Child labour: Look beyond raid & rescue

Children are the ones being denied their rights; it is only fair that they can participate in abolishing child labour and ensuring education for all

david-brickey-bloomer

David Brickey Bloomer | April 30, 2010



Much has been made over the last few months regarding the passage and launch of the Right to Education Act and what it holds for the future of children’s education—access, quality, inclusion—in India.  Although there are many critics and indifferent pundits—and the fact that the RTE may fall short of directly addressing working children and children living and working on the streets—there is cause to believe that RTE could have a significant impact on the lives of children. 

Model rules have been developed and it will be now up to the States to work on ensuring that the most disadvantaged children are included in implementation strategies. There is still much to do. Indeed, while overall enrolment numbers have increased over the years, the numbers of children dropping out of school remains high — according to the Joint Review Mission of Sarva Shiksha Abhiyan (2009), nearly 2.7 million children drop out of school every year.

Importantly, these numbers obscure the large population of hardly recognised children: child labourers who have either never enrolled in schools, have missed many classes, sometimes several months at a time due to work, or who have dropped out during the early years of education.
In order to ultimately achieve Education for All, child labour laws and legislation must also be amended to include all forms of labour/work for children under the age of 14 at a minimum—while progressively moving to expand the age to 18—so as to ensure the education of the most vulnerable and excluded groups.

In rural areas, this means including agriculture within the banned schedule of occupations that children can engage in—it is generally accepted that children working in agriculture make up 75% of all working children.  The enforcement of child labour legislation and the focus on the “rescue” of children from work fails to address the systemic causes of child labour and school dropout.  A more holistic and integrated approach is required in not only tackling child labour, but ensuring that the RTE reaches the most vulnerable.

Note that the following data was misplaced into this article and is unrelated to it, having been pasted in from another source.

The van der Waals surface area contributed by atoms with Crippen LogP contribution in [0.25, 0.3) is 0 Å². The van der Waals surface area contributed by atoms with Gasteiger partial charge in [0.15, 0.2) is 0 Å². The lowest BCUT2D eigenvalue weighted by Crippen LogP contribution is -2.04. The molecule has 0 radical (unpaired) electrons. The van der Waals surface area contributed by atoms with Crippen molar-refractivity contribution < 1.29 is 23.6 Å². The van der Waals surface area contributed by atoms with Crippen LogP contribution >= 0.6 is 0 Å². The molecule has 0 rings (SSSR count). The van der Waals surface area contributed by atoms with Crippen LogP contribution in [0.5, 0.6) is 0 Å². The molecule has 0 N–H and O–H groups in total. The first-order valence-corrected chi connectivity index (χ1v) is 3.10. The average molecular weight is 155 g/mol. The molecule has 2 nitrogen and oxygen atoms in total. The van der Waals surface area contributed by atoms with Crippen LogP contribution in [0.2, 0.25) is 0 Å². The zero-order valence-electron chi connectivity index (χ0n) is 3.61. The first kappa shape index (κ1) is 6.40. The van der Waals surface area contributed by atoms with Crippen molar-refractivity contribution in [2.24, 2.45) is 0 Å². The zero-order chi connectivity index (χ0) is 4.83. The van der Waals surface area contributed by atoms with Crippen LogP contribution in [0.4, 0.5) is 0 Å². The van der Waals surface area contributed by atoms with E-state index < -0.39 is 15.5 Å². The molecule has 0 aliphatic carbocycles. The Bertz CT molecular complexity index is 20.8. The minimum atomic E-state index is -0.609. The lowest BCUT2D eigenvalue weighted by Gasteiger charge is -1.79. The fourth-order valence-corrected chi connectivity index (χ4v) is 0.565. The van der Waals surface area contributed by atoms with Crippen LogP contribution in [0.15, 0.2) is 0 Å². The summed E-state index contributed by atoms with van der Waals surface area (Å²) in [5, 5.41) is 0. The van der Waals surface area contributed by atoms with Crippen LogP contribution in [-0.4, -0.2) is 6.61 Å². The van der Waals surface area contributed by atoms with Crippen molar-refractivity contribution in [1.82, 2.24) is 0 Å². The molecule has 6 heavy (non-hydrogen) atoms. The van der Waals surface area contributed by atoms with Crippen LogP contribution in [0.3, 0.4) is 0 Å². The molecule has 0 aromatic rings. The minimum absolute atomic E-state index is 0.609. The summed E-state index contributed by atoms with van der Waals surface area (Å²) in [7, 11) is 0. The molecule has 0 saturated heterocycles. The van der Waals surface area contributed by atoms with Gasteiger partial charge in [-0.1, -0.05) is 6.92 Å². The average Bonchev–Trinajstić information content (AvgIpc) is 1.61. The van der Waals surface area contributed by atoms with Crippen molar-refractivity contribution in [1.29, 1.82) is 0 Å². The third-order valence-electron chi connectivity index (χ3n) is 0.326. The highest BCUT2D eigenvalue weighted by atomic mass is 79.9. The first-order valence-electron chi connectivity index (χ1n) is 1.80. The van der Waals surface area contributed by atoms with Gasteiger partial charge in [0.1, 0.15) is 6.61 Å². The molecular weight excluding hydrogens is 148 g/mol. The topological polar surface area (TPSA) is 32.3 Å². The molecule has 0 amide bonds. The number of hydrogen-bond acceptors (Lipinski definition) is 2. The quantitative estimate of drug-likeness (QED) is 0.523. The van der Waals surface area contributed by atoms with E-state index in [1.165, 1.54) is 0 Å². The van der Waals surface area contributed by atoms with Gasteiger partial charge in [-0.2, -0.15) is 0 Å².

An integrated approach would entail not only ensuring strong, robust protection mechanisms against abuse, discrimination, exploitation and violence, but empowerment and social security options for poor families and children, policy revisions to ensure that comprehensive rehabilitation and reintegration programmes are properly implemented for children removed from labour and facilitating collaborative linkages between government duty bearers and community-based protection committees and units, such as those called for under the Integrated Child Protection Scheme. 

Input into RTE as well as mitigating child labour has come from a number of government and civil society agencies and organisations, yet, it is the group that stands to gain the most from education and effective child labour legislation and implementation—children—who have had few, if any, opportunities to participate in deliberations and decision-making processes of key development programmes and schemes which affects their lives.  Tokenistic measures abound, but real decision making and participation opportunities are few and far between.